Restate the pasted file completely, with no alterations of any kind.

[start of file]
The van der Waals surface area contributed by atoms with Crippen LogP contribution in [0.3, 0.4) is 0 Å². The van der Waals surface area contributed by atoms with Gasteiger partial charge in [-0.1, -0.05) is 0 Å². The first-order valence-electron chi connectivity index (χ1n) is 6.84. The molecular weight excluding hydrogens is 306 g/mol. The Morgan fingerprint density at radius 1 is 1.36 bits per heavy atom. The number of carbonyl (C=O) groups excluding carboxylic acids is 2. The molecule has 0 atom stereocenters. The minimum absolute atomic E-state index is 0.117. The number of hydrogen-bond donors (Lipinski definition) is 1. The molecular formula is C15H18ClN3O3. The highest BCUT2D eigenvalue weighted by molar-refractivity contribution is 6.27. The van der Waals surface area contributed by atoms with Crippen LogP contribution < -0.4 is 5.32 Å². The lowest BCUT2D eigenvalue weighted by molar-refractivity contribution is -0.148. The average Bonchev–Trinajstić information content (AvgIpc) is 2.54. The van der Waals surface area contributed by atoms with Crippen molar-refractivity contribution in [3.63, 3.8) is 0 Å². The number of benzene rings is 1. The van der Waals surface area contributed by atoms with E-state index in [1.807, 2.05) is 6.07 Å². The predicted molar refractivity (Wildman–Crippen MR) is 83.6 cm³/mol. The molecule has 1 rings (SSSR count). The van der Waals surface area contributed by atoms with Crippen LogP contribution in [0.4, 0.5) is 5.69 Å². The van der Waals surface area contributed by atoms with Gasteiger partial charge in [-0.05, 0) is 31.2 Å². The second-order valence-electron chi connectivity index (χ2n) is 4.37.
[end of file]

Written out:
The van der Waals surface area contributed by atoms with Crippen LogP contribution in [0.3, 0.4) is 0 Å². The van der Waals surface area contributed by atoms with Gasteiger partial charge in [-0.1, -0.05) is 0 Å². The first-order valence-electron chi connectivity index (χ1n) is 6.84. The molecular weight excluding hydrogens is 306 g/mol. The Morgan fingerprint density at radius 1 is 1.36 bits per heavy atom. The number of carbonyl (C=O) groups excluding carboxylic acids is 2. The molecule has 0 atom stereocenters. The minimum absolute atomic E-state index is 0.117. The number of hydrogen-bond donors (Lipinski definition) is 1. The molecular formula is C15H18ClN3O3. The highest BCUT2D eigenvalue weighted by molar-refractivity contribution is 6.27. The van der Waals surface area contributed by atoms with Crippen LogP contribution < -0.4 is 5.32 Å². The lowest BCUT2D eigenvalue weighted by molar-refractivity contribution is -0.148. The average Bonchev–Trinajstić information content (AvgIpc) is 2.54. The van der Waals surface area contributed by atoms with Crippen molar-refractivity contribution in [3.63, 3.8) is 0 Å². The number of benzene rings is 1. The van der Waals surface area contributed by atoms with E-state index in [1.807, 2.05) is 6.07 Å². The predicted molar refractivity (Wildman–Crippen MR) is 83.6 cm³/mol. The molecule has 1 rings (SSSR count). The van der Waals surface area contributed by atoms with Crippen LogP contribution in [0.4, 0.5) is 5.69 Å². The van der Waals surface area contributed by atoms with Gasteiger partial charge in [-0.05, 0) is 31.2 Å². The second-order valence-electron chi connectivity index (χ2n) is 4.37.